I just made a mental note of where this 14 foot skiff was and to look out for him on our way back.......

 

The Usual "Unusual"

By Bob Lamb

The fall of 1966 found me as a relief coxswain on the 40 boats out of Captain of the Port, New York (COTPNY.) I was the senior coxswain, the only BM2 running a 40 which normally was a 3rd class billet. I was getting out in a few months so they did not know what to do with me. I had spent the previous 5 months on Lake Champlain, docking at Burlington Light Assistant Station, living in a garage, and cruising the Lake, while pretending to act military, doing boardings and rescues. COTPNY sent a 40 boat with a crew up every summer to patrol this 110 mile long lake which extended into Canada and two states. Burlington had a 4 man crew of its own and an old wooden 52 foot buoy boat.

I think we spent more time trying to impress the local bathing beauties and screwing around than anything else.

When we got back to New York, my seaman transferred back to Burlington, (he had a girlfriend up there) and the rest of the crew went to other boats that were short handed so I was left doing relief duty. This was not too bad, though, because I got a lot more liberty than anybody else, but every other day I was running a different boat with a different crew.

I had a great crew on my boat but now never knew what to expect. I also got most of the new kids to train, and had to train a lot of new BM3's as coxswains.

One Sunday afternoon in October, I was taking a coxswain trainee out below the Verrazano Narrows Bridge on a familiarization and qualifying run. It was one of those early fall days that was just beautiful to be out on the water.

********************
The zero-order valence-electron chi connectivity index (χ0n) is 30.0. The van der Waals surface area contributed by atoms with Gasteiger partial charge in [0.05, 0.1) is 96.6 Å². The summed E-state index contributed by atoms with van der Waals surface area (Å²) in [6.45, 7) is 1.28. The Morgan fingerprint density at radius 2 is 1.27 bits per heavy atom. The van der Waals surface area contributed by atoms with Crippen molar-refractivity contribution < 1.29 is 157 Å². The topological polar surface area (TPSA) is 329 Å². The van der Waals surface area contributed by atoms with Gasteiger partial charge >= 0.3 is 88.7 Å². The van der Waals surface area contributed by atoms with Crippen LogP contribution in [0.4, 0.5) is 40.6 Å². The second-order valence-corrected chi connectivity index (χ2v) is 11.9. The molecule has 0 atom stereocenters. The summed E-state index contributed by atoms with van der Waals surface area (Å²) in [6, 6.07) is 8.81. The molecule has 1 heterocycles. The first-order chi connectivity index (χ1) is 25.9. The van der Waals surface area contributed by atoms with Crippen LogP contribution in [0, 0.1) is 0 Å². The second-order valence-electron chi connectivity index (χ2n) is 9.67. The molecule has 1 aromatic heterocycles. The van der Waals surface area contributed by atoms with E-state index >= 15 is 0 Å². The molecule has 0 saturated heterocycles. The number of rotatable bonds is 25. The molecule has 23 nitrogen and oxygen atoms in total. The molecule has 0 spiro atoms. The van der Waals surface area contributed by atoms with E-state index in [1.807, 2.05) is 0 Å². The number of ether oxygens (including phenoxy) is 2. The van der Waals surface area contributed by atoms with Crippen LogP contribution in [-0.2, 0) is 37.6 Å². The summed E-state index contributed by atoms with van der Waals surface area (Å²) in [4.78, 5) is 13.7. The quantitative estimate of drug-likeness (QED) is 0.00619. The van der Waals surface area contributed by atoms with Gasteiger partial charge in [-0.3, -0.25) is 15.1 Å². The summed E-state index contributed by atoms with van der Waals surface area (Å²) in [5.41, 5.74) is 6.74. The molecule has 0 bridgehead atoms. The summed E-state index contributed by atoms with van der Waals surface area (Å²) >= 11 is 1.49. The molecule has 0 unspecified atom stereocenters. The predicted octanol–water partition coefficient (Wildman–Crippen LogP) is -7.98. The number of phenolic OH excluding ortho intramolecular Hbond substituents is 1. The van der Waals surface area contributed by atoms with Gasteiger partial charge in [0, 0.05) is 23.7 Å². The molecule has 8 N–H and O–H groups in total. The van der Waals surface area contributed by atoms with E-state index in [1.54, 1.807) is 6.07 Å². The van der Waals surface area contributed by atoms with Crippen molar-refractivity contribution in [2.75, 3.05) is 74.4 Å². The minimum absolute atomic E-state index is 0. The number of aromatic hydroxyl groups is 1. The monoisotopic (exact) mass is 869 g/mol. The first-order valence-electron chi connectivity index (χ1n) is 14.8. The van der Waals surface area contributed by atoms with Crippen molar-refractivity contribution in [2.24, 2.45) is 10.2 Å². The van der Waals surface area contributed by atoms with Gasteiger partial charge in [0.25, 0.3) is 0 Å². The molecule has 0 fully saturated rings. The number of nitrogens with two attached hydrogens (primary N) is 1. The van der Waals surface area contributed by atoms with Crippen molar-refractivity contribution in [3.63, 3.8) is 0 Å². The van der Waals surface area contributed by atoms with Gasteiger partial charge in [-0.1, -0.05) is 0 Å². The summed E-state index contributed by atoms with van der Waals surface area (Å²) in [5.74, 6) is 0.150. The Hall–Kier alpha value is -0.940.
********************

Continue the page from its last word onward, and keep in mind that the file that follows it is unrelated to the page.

Everybody else who had a boat thought so, too. The lower bay was covered with small boats.

Keeping an eye out for the usual "unusual" we spotted a 14' skiff headed out to sea towards the Ambrose Channel. This was a pretty small boat to be headed into major shipping lanes but ship traffic was light as were the seas and winds so I just made a mental note of where he was and to look out for him on our way back.

Heading back to COTPNY, about an hour later, my SN sang out that he had him in the glasses......now rowing out to sea. We swung the boat up along side him and after exchanging a few pleasantries, asked him why he was rowing and where he was headed for? "Why, Bermuda," was his answer, "but I ran out of gas."

Trying not to laugh too hard, I asked him if he knew exactly how far Bermuda was from our present location. "Oh, it's just over the horizon. Here, I'll show you on my map," at which time he took out a map of the world, and holding his thumb and forefinger apart, measured the distance.

"See," he said, "it's only this far. I know I'm out of gas but I can probably get there in an hour or two if I row steady."....... "See ya!"

Now, I would like to have been headed for Bermuda myself and could appreciate his desire to go but I had no intention spending the night looking for him (or his remains after some tanker ran over him in the dark.) I told the seaman to put a line on him and started to tow him back to the marina at Coney Island where he rented the boat.

After a few hundred yards and many remarks about whether my parents had the benefit of clergy and his having a cousin in the Navy who was an officer and would have my stripes, he cut the tow line and started to row away furiously. This was going to be a fun tow!

The only way this clown was going to go back to Coney Island was against his will so we came up along side of him at about 10 knots, drove our grappling hook and chain into the bow and got up to a fast towing speed before he could react. Towing a small boat at about 15 knots put him flat on his back every time he tried to stand up. We had him back to the marina in about 30 minutes.

Being a good Boatswain's Mate I knew every foul word he threw at me but he managed to put them together in some unique ways that I had not even thought of.

We tied him up at the dock and I warned the dock master that if he ever rented a boat to a person with a suitcase again, he and I would have a real serious discussion about his future in the marina business.

Bob Lamb was a BM2 in the Coast Guard between 1963-1967.

 

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